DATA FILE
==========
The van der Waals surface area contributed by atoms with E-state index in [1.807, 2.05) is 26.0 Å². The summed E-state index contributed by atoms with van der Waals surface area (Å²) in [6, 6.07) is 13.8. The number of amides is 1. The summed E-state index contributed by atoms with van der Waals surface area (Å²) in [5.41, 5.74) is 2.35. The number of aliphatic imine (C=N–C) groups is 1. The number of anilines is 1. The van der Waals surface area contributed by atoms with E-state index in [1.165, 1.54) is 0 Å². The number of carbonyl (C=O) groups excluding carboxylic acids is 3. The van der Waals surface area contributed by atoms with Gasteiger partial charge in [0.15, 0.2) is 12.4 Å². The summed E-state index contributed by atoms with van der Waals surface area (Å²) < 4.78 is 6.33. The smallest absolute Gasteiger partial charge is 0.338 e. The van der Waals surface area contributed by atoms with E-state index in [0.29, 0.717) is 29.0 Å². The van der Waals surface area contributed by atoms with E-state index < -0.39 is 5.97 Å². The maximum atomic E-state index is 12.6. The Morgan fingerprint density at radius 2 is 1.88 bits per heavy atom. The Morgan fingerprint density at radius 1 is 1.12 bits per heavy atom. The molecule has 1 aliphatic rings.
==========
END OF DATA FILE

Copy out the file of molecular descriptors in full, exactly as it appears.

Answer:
The van der Waals surface area contributed by atoms with E-state index in [1.807, 2.05) is 26.0 Å². The summed E-state index contributed by atoms with van der Waals surface area (Å²) in [6, 6.07) is 13.8. The number of amides is 1. The summed E-state index contributed by atoms with van der Waals surface area (Å²) in [5.41, 5.74) is 2.35. The number of aliphatic imine (C=N–C) groups is 1. The number of anilines is 1. The van der Waals surface area contributed by atoms with E-state index in [1.165, 1.54) is 0 Å². The number of carbonyl (C=O) groups excluding carboxylic acids is 3. The van der Waals surface area contributed by atoms with Gasteiger partial charge in [0.15, 0.2) is 12.4 Å². The summed E-state index contributed by atoms with van der Waals surface area (Å²) < 4.78 is 6.33. The smallest absolute Gasteiger partial charge is 0.338 e. The van der Waals surface area contributed by atoms with E-state index in [0.29, 0.717) is 29.0 Å². The van der Waals surface area contributed by atoms with E-state index < -0.39 is 5.97 Å². The maximum atomic E-state index is 12.6. The Morgan fingerprint density at radius 2 is 1.88 bits per heavy atom. The Morgan fingerprint density at radius 1 is 1.12 bits per heavy atom. The molecule has 1 aliphatic rings.